Saying good bye to Autovirt

AutoVirt couldn't get funding and had to close its doors. Will its good ideas be picked up by another supplier or is it really the end?
Written by Dan Kusnetzky, Contributor

I was reading Virtualization, Data Migration Upstart AutoVirt Closes Doors by CRN's Andrew R Hickey. The article announced the sudden demise of an interesting and innovative storage virtualization company, AutoVirt. The reason given was that AutoVirt had not been able to successfully close another round of funding and had to cease operations. My condolences go out to the management and staff of the company.

I'm wondering if this is the leading edge of an industry trend.

In the past, company founders having a good idea, a working engineering prototype, a reasonable go-to-market strategy, and an executive team having the talent, the skill and the ability to turn the idea into a growing concern were able to get funding. The investors understood that they were planting seeds and watering the ground, but time and careful tending were absolutely required for growth. Careful multi-year plans were made and the team started executing knowing that if some level of success could be seen, additional rounds of funding would be available to keep the idea alive.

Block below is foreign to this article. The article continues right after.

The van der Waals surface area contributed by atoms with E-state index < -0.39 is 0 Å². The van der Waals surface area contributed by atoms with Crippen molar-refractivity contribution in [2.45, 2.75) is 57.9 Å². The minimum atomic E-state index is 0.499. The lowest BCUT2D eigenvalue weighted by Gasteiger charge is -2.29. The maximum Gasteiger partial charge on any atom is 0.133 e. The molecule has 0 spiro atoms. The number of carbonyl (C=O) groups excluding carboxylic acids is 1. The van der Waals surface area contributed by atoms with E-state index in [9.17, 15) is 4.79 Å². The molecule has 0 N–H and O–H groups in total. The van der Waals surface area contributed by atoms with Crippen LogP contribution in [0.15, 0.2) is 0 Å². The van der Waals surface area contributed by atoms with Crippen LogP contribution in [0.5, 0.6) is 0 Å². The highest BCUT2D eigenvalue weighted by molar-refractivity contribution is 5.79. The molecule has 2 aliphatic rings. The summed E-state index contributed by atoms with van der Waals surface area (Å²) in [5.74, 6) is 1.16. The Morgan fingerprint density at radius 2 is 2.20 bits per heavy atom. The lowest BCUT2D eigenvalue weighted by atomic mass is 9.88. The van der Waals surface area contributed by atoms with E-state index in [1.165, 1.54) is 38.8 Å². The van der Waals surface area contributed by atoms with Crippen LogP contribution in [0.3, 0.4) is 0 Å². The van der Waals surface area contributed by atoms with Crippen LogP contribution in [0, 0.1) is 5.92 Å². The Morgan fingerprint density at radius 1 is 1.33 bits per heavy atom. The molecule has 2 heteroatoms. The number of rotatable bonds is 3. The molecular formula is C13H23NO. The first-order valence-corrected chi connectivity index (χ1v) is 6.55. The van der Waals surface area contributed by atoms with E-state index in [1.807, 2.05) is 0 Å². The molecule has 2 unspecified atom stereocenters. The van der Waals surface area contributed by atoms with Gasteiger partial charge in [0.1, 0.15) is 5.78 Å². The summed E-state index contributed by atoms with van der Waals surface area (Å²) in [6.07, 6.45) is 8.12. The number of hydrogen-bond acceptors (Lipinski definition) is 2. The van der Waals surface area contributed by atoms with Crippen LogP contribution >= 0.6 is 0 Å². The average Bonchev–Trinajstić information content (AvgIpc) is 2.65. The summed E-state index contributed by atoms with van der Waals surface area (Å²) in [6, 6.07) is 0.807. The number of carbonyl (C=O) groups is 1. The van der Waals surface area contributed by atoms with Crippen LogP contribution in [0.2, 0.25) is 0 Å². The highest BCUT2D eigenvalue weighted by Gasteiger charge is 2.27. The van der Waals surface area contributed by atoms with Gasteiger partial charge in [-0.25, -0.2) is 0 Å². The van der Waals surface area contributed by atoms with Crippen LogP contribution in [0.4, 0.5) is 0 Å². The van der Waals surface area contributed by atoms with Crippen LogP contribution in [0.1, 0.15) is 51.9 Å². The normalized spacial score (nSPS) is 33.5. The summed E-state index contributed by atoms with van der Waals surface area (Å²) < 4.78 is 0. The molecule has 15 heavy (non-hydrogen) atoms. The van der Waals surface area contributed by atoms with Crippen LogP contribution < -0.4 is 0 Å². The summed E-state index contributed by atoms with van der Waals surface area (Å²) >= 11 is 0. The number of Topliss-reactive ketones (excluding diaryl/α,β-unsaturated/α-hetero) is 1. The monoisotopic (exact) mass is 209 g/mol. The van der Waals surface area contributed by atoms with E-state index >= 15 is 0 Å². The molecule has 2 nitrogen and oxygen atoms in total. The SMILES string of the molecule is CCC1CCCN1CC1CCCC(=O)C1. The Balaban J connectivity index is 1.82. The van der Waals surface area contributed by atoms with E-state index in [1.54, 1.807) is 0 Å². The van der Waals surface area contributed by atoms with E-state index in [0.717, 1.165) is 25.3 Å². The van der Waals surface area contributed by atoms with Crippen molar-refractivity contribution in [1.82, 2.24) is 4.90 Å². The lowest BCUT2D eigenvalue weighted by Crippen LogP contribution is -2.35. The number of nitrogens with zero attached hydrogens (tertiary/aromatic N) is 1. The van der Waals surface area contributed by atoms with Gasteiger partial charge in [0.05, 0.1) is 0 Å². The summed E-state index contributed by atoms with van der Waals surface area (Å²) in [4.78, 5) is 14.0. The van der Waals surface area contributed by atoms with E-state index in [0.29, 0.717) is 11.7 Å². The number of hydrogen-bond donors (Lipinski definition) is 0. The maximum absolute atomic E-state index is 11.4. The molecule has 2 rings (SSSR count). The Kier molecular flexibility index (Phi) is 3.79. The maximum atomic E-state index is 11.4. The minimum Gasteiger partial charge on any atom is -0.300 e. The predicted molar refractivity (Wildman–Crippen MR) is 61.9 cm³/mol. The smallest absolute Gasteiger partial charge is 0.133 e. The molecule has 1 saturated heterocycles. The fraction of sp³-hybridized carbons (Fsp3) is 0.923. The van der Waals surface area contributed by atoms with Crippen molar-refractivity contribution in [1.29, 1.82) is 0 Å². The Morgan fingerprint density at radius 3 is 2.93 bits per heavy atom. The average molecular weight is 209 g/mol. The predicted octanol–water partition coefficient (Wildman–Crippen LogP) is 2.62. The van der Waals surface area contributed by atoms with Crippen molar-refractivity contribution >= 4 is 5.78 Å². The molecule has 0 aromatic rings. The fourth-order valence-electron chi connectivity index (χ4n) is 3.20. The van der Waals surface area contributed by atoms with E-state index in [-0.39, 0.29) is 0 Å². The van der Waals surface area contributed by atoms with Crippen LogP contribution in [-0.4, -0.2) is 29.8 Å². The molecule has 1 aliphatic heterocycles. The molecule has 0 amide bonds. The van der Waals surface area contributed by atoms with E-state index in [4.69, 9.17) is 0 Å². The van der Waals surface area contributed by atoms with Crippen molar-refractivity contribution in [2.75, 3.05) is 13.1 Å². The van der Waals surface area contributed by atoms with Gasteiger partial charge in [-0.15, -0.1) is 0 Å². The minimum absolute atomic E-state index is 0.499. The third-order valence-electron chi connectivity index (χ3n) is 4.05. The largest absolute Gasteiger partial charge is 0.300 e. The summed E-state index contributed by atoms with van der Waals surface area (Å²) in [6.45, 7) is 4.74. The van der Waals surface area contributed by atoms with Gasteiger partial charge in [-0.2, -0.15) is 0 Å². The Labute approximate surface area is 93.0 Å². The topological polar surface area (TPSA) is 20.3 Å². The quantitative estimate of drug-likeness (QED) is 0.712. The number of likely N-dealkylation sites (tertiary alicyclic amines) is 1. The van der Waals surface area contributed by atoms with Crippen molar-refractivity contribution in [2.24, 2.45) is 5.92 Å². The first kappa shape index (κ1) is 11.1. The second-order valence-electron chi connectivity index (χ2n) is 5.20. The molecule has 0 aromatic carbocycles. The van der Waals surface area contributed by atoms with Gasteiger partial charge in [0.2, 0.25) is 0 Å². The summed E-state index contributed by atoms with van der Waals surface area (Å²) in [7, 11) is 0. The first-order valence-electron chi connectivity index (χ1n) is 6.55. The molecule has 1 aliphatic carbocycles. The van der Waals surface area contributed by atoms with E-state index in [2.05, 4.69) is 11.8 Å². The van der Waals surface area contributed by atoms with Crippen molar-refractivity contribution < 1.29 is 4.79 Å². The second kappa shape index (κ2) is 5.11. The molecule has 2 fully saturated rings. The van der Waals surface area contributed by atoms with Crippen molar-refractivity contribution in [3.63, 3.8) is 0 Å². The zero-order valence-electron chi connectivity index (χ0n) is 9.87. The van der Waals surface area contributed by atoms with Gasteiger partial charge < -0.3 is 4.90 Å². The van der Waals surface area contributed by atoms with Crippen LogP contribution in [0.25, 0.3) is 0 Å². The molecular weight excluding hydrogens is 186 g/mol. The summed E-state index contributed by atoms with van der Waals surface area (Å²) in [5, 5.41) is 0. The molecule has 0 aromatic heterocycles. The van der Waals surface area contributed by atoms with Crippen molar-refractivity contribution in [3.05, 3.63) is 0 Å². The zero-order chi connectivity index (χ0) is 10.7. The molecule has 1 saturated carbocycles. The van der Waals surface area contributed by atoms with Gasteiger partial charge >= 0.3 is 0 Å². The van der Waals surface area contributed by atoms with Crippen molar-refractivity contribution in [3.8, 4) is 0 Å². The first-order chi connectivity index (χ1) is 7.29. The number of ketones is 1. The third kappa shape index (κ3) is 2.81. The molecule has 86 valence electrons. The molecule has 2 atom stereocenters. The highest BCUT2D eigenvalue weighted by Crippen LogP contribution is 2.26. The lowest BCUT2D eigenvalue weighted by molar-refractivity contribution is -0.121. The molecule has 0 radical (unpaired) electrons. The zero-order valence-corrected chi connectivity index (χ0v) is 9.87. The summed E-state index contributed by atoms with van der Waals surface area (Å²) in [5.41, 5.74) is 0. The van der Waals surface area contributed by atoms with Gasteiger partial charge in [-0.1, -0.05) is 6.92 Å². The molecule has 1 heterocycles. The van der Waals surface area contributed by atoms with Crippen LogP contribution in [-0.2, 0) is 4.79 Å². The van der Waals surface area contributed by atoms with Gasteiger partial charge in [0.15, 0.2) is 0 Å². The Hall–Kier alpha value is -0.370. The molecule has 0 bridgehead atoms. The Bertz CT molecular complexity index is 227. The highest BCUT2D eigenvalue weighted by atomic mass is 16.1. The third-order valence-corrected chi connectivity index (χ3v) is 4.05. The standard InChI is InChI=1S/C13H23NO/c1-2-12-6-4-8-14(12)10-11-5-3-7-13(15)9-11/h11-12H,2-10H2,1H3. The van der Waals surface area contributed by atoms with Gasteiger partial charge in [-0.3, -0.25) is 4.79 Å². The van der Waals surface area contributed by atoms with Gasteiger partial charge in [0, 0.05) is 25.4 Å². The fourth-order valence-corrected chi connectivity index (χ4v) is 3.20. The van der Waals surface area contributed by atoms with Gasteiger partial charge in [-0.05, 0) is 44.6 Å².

What's new today is the short term thinking I see in the investment community.  If an idea doesn't produce a bumper crop immediately, they cut their investment and go onto something else. Good ideas are left to rot in the field.

While it is possible that a large storage virtualization supplier, such as EMC, Hitachi Data Systems, IBM or NetApp might come along and buy up the intellectual property for a song and incorporate it into other products, it is just as possible that it is just the end of a dream.

I see similar thinking in the marketing departments of start ups as well.  They're looking for "silver bullets" rather than carefully building a brand image over time. This, of course means, that it is quite possible that they never follow a course long enough to get anywhere.

Are we in the era of short term thinking?

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